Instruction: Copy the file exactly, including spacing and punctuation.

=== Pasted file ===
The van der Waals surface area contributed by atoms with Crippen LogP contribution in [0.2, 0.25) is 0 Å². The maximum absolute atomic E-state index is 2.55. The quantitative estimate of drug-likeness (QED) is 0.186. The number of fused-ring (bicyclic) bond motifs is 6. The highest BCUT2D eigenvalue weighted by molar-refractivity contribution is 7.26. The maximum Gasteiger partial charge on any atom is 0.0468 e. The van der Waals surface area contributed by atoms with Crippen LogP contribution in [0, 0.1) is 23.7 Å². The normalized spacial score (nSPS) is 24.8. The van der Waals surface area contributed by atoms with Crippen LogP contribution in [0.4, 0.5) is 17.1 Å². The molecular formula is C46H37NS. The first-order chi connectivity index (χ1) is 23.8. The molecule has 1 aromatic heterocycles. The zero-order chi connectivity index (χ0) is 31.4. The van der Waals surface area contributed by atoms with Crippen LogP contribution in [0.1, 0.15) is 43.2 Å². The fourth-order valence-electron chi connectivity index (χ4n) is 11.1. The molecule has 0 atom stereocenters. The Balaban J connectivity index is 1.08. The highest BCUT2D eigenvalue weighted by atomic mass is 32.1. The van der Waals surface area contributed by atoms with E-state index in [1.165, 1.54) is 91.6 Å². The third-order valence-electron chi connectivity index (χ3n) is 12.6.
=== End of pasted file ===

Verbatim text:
The van der Waals surface area contributed by atoms with Crippen LogP contribution in [0.2, 0.25) is 0 Å². The maximum absolute atomic E-state index is 2.55. The quantitative estimate of drug-likeness (QED) is 0.186. The number of fused-ring (bicyclic) bond motifs is 6. The highest BCUT2D eigenvalue weighted by molar-refractivity contribution is 7.26. The maximum Gasteiger partial charge on any atom is 0.0468 e. The van der Waals surface area contributed by atoms with Crippen LogP contribution in [0, 0.1) is 23.7 Å². The normalized spacial score (nSPS) is 24.8. The van der Waals surface area contributed by atoms with Crippen LogP contribution in [0.4, 0.5) is 17.1 Å². The molecular formula is C46H37NS. The first-order chi connectivity index (χ1) is 23.8. The molecule has 1 aromatic heterocycles. The zero-order chi connectivity index (χ0) is 31.4. The van der Waals surface area contributed by atoms with Crippen LogP contribution in [0.1, 0.15) is 43.2 Å². The fourth-order valence-electron chi connectivity index (χ4n) is 11.1. The molecule has 0 atom stereocenters. The Balaban J connectivity index is 1.08. The highest BCUT2D eigenvalue weighted by atomic mass is 32.1. The van der Waals surface area contributed by atoms with E-state index in [1.165, 1.54) is 91.6 Å². The third-order valence-electron chi connectivity index (χ3n) is 12.6.